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While most of its themes are more thoroughly explored in The Act of Killing, Silence’s importance lies in framing those stories in the context of the victims’ perspective, situating the actions in the ongoing acts of oppression and repression that have dominated their lives for half a century.  Its form cannot match Killings’ extravagant killer-perspective recreations for interest-perking audacity – though the formal choices of Silence are from and appropriate to Rukun, and in that sense a genuinely affecting counter-balance. Rukun’s unassuming presence is enough to mute their craft and extravagance. What Silence does specifically (to an extent that Killing doesn’t) is make explicit how close dissonance is to the surface, how fast the perpetrators switch from pub tale to blank faces. Without the distance afforded by Kiling’s abstractions, the killers are without words.

In this sense, Silence seems much directly in line with several well-known precedents, especially Shoah (1985)’s pursuit of Holocaust survivors and perpetrators. Oppenheimer’s corpus of interview-reenactments (only a fraction of which are incorporated into either of his films) may also someday be revisited in different forms, just as Shoah’s director Claude Lanzmann made new films from previously-unused footage several times over the years, most recently in The Last of the Unjust (2014). The cycle of accusation and deflection also recalls the substance of Anne Aghion’s work about Rwanda’s post-genocide Gacaca community courts, In Rawanda We Say…(2004) and My Neighbor, My Killer (2009).

Both Aghion’s and Oppenheimer’s work concern the struggle for public narrative about massacres in which every citizen knew or was perpetrators or victims.Yet a major difference between the two situations explored is that the Gacaca courts tried to establish a new national narrative, working within an institutional structure. Oppenheimer is still working against the Indonesian government’s primary version of events – something driven home by the pro-massacre narrative Rukun’s son receives as classroom instruction. While Aghion’s films construct stories about several narratives openly in conflict, Oppenheimer situates the minority version of events within the official line, letting literal and figurative silences speak to oppressive gaps in narrative and understanding. Lanzmann’s work is driven by an imperative to witness. Oppenheimer – who described his subject matter as perched between “memory and oblivion” – is more interested in exploring what that un-heard story means for lived experience, with the imperative for remembrance be an implied next step.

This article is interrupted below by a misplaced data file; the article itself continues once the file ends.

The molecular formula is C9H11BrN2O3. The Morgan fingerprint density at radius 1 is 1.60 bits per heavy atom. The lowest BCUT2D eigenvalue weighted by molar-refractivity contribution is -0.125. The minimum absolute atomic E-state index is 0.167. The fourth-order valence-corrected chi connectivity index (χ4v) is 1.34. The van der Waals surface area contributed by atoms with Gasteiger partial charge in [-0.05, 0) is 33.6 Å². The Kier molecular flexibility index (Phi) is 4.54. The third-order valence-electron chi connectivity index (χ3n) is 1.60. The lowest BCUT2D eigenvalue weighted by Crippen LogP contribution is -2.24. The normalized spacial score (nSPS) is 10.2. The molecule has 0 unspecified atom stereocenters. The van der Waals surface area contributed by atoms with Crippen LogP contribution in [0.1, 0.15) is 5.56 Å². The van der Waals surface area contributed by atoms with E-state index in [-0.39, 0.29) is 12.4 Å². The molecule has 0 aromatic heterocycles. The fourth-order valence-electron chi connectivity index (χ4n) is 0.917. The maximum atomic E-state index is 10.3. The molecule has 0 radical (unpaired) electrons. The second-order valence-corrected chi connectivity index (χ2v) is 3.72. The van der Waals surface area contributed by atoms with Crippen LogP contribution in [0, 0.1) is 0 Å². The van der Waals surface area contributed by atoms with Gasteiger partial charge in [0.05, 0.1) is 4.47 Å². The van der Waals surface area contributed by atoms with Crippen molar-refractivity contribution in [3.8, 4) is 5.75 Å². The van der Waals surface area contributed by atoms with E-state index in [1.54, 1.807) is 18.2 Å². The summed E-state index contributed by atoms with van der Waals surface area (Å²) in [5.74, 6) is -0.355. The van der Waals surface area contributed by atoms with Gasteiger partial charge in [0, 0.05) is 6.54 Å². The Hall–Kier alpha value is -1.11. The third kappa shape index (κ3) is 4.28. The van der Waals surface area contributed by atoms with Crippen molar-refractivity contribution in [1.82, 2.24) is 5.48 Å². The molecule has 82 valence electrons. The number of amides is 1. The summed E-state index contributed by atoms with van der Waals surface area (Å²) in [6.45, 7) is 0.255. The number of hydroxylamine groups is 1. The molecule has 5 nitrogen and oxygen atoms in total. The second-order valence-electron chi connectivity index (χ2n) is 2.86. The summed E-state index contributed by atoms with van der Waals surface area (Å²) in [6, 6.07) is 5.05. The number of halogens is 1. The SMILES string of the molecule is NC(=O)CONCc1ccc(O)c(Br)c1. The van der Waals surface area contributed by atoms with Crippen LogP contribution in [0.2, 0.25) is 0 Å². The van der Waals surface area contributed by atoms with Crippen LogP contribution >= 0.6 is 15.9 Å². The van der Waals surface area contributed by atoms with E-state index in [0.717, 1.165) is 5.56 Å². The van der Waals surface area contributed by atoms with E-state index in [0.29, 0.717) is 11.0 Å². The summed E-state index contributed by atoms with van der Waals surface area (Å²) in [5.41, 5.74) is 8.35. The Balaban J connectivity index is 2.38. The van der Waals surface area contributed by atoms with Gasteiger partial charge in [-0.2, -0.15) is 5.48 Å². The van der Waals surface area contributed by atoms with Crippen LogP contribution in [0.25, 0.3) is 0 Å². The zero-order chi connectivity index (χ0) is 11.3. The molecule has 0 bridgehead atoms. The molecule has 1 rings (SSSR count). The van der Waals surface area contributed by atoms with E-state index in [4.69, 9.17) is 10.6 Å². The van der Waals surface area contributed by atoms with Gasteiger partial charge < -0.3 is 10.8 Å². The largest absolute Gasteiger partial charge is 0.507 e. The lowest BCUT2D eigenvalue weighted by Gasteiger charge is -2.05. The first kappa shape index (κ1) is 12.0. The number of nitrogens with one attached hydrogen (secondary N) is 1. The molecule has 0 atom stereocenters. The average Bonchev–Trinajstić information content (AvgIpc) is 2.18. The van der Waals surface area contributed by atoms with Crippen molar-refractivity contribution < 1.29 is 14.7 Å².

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That narrative, of course, has theoretical and practical implications beyond Indonesia. The killings were supported by a variety of governments – including America – as part of the Cold War. In Silence the term “Communist” is evoked as a boogeyman rather than an ideology, as it often is in contemporary American right-wing rhetoric. The film shows a period NBC news report in which a killer states that some of his victims asked to be killed, and shows footage of “Communists,” who had worked pre-revolution at a Goodyear rubber plant, literally re-conscripted as slave labor, in the service of American capitalism. “It’s very hard to remember killing when it’s reported as good news,” Oppenheimer said, also noting that the killers and their U.S. supporters could be both sincerely anti-Communist and still see their own material gain in effecting plunder. Such is, arguably, the case with any myth in which anti-social behavior is constructed as pro-social by the story that’s built up around it (see also, our current myriad wars for freedom). Similar to some of my own American conversational experiences, when their entrenched narrative is challenged, the word political gets thrown around. More than one killer describes Rukun as acting political by refusing to submit to the status quo line that his relatives deserved death. One official – echoing Carl von Clausewitz’ “war is diplomacy by other means” – argues that “politics is achieving your goals in various ways,” and says (amid various implied threats to Rukun) that “if the victims’ children don’t like me, I wouldn’t get the most votes.”

While the interviewees’ comments occasionally cross over into near-satire – one killer’s son tries to silence Rukun by saying, without apparent conscious irony, “let’s all get along like the military dictatorship taught us” – more often than not they provokes empathy. One killer’s daughter asks that they regard each other as family, that he think of him as his own father. If the gesture may be difficult to consider sincere from my writing, note that the man’s mind – by this point – has clearly in some capacity been taken by age. While he has led a more comfortable life than Rukun’s father, he recalls the other man in vulnerability, his heroic, constructed narrative the dark mirror of Rukun’s father, naked, being bathed, singing love songs and claiming to be 17 years old. Rukun leaves this man’s home; the film ends with his own father wailing in his own lost mind, feeling lost, unable to understand that he is home.

That is the empathy that resonates in Oppenheimer’s diptych of documentaries: to recognize the humanity and pain in both the killers and their victims, without equivocating.




Matt watches films to avoid working on his PhD in digital culture-type stuff in Nottingham, UK.

You can reach Matt via email.